While researching a separate – but perhaps related – story on Eastman Kodak possibly touting Australian photographers for direct film sales, Inside Imaging came across the Kodak Alaris financial report for the period January 1, 2017 to March 31 last year, which was lodged at Companies House in late December.
Kodak Alaris CEO Marc Jourlait told Inside Imaging that since the financial report has been available on the Companies House website, key customers around the world have been privately briefed on the plans to “explore sales of some or all of our assets” and that “PPF, in particular, we disclosed as at an advanced stage of negotiations with a potential buyers.”
Kodak Alaris was spun off from Eastman Kodak Co. in 2013, following the latter’s bankruptcy filing, to market Kodak-branded photographic, digital printing and business products. The company is licensed to use the Kodak brand (although film and paper are still made by Eastman Kodak. KA’s sole shareholder is the UK-based Kodak Pension Plan (‘KPP2’), which acquired the business for $325 million in cash.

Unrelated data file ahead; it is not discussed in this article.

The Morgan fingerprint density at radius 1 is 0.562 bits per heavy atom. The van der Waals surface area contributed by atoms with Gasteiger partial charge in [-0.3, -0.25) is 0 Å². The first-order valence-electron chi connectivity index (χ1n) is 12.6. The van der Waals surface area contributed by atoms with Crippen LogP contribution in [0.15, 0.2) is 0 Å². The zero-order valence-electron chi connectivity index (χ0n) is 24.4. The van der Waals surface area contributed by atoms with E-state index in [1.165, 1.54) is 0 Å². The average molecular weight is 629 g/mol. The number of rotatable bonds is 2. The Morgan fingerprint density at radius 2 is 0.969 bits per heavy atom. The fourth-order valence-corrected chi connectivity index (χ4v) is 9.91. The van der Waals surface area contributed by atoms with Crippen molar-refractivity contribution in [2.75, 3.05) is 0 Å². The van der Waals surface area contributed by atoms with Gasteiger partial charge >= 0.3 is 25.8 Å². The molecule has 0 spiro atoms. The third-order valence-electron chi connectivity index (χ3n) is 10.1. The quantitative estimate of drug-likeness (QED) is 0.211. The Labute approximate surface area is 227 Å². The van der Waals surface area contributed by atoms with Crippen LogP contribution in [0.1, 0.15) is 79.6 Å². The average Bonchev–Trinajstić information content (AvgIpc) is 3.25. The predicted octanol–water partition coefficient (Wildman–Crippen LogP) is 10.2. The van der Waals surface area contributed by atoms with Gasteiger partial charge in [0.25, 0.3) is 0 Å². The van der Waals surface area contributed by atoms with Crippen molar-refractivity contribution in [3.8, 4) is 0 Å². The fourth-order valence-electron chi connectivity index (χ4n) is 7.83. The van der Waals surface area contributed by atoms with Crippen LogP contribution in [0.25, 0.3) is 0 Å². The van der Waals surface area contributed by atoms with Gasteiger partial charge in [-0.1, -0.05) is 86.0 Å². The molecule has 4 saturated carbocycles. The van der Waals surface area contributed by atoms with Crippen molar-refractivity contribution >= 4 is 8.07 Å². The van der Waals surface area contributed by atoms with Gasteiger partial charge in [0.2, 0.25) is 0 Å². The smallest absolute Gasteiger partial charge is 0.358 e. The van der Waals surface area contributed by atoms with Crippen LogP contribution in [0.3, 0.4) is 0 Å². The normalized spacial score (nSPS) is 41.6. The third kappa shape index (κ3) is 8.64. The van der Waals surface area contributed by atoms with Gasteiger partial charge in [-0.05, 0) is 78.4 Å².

According to the Inside Imaging report, the KPP2 trustees “intend to hand over what’s left of the Kodak Alaris group – after attempts to sell some or all of the various business units – to the UK Pension Protection Fund. This is a government-run fund which looks after people whose pension funds have failed them. Whatever is left of the business after attempts to sell off parts of it will operate as a going concern under the Pension Protection Fund ownership, according to Jourlait.
The report added the KPP2 pension fund currently has a $2.7 billion, which Jourlait explained was a debt inherited from Eastman Kodak in the initial transaction five years ago. Kodak Alaris itself is a “profitable, cash-generating” business,” the CEO said.
The four Kodak Alaris business units are Kodak Moments; PPF; Alaris ; and AI Foundry.